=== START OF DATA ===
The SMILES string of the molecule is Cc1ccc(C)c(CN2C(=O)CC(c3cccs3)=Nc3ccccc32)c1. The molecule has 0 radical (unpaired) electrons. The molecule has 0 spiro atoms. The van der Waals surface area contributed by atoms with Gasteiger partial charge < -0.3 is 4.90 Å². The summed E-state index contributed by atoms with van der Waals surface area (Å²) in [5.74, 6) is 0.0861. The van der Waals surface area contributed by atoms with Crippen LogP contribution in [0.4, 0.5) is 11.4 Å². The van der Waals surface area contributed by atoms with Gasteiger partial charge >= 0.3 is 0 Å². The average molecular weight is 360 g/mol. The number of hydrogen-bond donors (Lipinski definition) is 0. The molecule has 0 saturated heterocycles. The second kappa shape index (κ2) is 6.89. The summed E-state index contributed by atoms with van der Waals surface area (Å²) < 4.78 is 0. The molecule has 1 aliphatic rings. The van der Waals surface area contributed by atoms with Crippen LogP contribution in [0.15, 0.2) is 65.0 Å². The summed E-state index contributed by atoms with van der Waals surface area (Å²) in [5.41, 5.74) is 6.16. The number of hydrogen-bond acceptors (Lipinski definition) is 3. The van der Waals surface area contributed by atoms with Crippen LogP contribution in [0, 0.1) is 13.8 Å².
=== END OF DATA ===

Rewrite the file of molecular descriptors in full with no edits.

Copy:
The SMILES string of the molecule is Cc1ccc(C)c(CN2C(=O)CC(c3cccs3)=Nc3ccccc32)c1. The molecule has 0 radical (unpaired) electrons. The molecule has 0 spiro atoms. The van der Waals surface area contributed by atoms with Gasteiger partial charge < -0.3 is 4.90 Å². The summed E-state index contributed by atoms with van der Waals surface area (Å²) in [5.74, 6) is 0.0861. The van der Waals surface area contributed by atoms with Crippen LogP contribution in [0.4, 0.5) is 11.4 Å². The van der Waals surface area contributed by atoms with Gasteiger partial charge >= 0.3 is 0 Å². The average molecular weight is 360 g/mol. The number of hydrogen-bond donors (Lipinski definition) is 0. The molecule has 0 saturated heterocycles. The second kappa shape index (κ2) is 6.89. The summed E-state index contributed by atoms with van der Waals surface area (Å²) < 4.78 is 0. The molecule has 1 aliphatic rings. The van der Waals surface area contributed by atoms with Crippen LogP contribution in [0.15, 0.2) is 65.0 Å². The summed E-state index contributed by atoms with van der Waals surface area (Å²) in [5.41, 5.74) is 6.16. The number of hydrogen-bond acceptors (Lipinski definition) is 3. The van der Waals surface area contributed by atoms with Crippen LogP contribution in [0, 0.1) is 13.8 Å².